As you drive around Kansas City, you will notice an abundance of rental electric scooters (or e-scooters) out and about, whether it be a Lime, Bird, Lyft, or something else. If you are reading this, chances are you have even downloaded an app on your phone and taken one of these dockless, shareable two-wheelers for a spin yourself. According to the National Association of City Transportation Officials, roughly 38.5 million trips were taken on shared scooters across dozens of United States’ cities in 2018 alone. While they are fun and help you get to where you are going quicker and easier than walking or even, in some instances, driving, they also expose you to potential injuries from careless drivers or hazardous road or sidewalk conditions. Accidents involving these scooters are not uncommon and the injuries can be serious, even fatal. In fact, the first fatality that involved a shared electric kick scooter occurred in Dallas, Texas in September 2018, more have occurred since.

Electric Scooter-Related Injuries

Electric Scooter InjuriesIn a study done by the Centers of Disease Control and Prevention (CDC), 271 people were identified with potential electric scooter-related injuries from September 5 to November 30, 2018. During this relatively study period, there were a total of 182,333 hours of e-scooter use, 891,121 miles ridden on e-scooters, and 936,110 e-scooter trips. It was calculated that there were 20 individuals injured per 100,000 e-scooter trips taken during this period. Of those injured riders, about half sustained head injuries (with 15% experiencing traumatic brain injuries). While a helmet may have prevented or limited the extent of these injuries, only one of 190 injured scooter riders was wearing one. The CDC research team also took note of where people were being injured. Over half were injured in the street, while 33% were hurt on the sidewalk. Cars or other motorized vehicles factored into 16% of injuries, and only 10% of riders actually collided with a car. Other notable causes of injury include hitting a curb (10%) or some other inanimate object (7%) Such as a light pole or manhole covers. Further, many of the injuries were suffered by first-time electric scooter riders.

Electric Scooter Safety Tips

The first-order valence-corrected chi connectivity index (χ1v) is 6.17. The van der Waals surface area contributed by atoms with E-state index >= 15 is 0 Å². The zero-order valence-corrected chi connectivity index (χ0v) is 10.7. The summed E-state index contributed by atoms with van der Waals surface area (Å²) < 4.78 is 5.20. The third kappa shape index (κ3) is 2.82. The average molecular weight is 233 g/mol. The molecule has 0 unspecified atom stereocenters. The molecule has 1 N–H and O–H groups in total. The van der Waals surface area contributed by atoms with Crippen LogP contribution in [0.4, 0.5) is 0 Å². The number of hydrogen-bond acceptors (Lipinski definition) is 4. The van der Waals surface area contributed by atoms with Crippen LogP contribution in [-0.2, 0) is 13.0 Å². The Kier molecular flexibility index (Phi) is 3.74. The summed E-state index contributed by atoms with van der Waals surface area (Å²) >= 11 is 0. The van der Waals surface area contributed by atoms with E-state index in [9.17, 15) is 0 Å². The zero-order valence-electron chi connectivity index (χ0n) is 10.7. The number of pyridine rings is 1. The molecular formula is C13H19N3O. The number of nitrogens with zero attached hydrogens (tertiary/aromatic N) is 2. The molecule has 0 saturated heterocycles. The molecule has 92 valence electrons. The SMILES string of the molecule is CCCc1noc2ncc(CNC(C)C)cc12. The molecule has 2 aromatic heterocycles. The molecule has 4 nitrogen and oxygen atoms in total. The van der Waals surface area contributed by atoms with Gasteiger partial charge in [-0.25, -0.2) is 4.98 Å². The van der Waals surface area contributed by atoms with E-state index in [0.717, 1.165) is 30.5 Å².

• Wear a helment when possible
  • Maintain a safe speed, as 37% of people injured in the CDC study on scooters blamed their injuries on going too fast.
  • Follow the rules of the road, including traffic signs and rights of way.
  • Just like when driving a car, do not drink and drive while on a Bird/Lime/Lyft scooter.
  • Be extra cautious and drive slower at night.
  • Be careful around other scooter users and maintain a safe distance.
  • Maintain a safe distance from cars.
  • Slow down while passing pedestrians.

Types Of Scotter Accidents

  • Third-Party Liability Accident – This commonly occurs when a third-party, such as a negligent driver of a car, hits a person riding his or her scooter.
  • Electric Scooter Malfunction – This could be a brake failure, flat tire, or sudden power loss, among other things.
  • Improper use of the electric scooter – An example would be use of an e-scooter in a location where it should not be ridden, multiple people riding the same e-scooter, or even unsupervised children on an e-scooter
  • Road Hazard – Examples include an e-scooter hitting a pothole, ice, or defective sidewalk that was hit while riding the rental electric scooter.

Types Of Injuries Sustained While Riding A Scooter

Injuries to rental electric scooter riders are often serious. In fact, almost half of the injured scooter riders reported sustaining a severe injury. A severe injury was defined by the CDC as bone fractures (84%); nerve, tendon, or ligament injuries (45%); severe bleeding (5%); and organ damage (1%). As mentioned above, people have also died while driving electric scooters and there have been many traumatic head injuries that have resulted from riding these scooters.

Some other injuries include:

  • Sprains and strains
  • Cuts and lacerations
  • Facial Injuries
  • Bruising
  • Head Injuries
  • Wrist and arm fractures
Michael Foster
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Kansas City Personal Injury Attorney
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